As Christ Jesus declares in Matthew 10:34: “Do not assume that I have come to bring peace to the earth. I have not come to bring peace, but a sword.” Our Lord is forever separating out the wheat from the chaff, the sheep from the goats, and being faithful means choosing sides and remaining there for the long term no matter the price. For with Christ Jesus there is no middle ground. You cannot remain a Switzerland on the topic. There is no room for affable neutrality. You are with the Allies, or you are with the Axis. You are with Him, or you are against Him. As Our Lord says to the faithless, “He that is not with me is against me; and he that gathereth not with me scattereth.”

Scattering is an important word here. Earlier, some in the crowd had castigated Our Lord as an emissary of Beelzebub, the Lord of the Flies. We know flies to be nature’s scavengers, but they are also scatterers. If there is disease in one place, the flies will swoop in and spread that disease everywhere. If there is despair here, then the flies will swarm and spread that same despair over there. In God’s Kingdom, there is the communion of the saints; eternal worship characterized by harmony, concord, and love. In Beelzebub’s Kingdom, there is instead the confusion of the damned; discord and despair spreading about like a swarm. What Our Lord is saying is that you may gather with Him, or scatter with the devil. The latest fashionable opinions and soft pleasantries do not provide a middle ground where we may dabble with but never commit to a life of faith. If we imagine ourselves to be agnostic, we are not. We have made our decision, and it is not for Christ. Moreover, the faithless have real world ramifications beyond themselves. For if they are siding with the flies, then they are scattering with the flies. Faithlessness may be personal, but it is never private. It is contagious, and in our fallen world it is always in league with the sign of the times. Faithfulness is the mirror opposite. It may start off as a personal decision for Christ, but it is not meant to be a private affiliation. It grows in communion with the saints, others who are struggling with the faith, and with the aid of the Holy Spirit it finally and fully blossoms into eternal life. If the faithless have their contagion, we faithful have the overflowing river of living water. If they have their flies, we have the Holy Spirit. In everything you say and do you will choose one or the other, and so do not pretend to be able to set aside that choice. God loves us all too much to allow us to shirk our duty.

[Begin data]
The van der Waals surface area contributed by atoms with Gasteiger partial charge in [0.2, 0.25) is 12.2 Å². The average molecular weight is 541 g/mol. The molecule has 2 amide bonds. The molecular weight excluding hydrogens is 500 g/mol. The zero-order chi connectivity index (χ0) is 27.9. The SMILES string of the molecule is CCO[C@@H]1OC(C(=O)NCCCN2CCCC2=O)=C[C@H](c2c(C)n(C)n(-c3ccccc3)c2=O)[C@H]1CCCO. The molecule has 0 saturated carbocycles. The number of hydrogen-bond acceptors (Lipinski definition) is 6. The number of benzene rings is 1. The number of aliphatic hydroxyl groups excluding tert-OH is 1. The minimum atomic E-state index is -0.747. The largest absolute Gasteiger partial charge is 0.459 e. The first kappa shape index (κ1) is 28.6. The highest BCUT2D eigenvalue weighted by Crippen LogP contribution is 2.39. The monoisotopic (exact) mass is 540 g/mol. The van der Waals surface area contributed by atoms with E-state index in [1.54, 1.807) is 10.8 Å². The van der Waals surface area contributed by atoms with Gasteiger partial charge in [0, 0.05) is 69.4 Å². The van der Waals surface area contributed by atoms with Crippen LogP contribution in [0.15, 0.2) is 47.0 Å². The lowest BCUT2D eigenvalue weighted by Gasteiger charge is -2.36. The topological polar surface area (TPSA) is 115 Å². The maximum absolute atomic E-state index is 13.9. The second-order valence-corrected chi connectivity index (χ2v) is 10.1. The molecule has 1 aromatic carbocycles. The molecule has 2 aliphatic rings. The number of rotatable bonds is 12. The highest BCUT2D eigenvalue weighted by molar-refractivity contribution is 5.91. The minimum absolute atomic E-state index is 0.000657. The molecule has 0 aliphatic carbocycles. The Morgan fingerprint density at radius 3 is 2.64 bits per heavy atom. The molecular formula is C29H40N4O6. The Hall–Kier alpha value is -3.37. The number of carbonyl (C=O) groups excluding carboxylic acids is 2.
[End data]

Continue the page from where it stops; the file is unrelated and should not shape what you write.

In the Name of the Father, and of the Son, and of the Holy Ghost. Amen.

Published by Michael Sean Erickson

I write, act, and produce films in Los Angeles. Everything else is conjecture.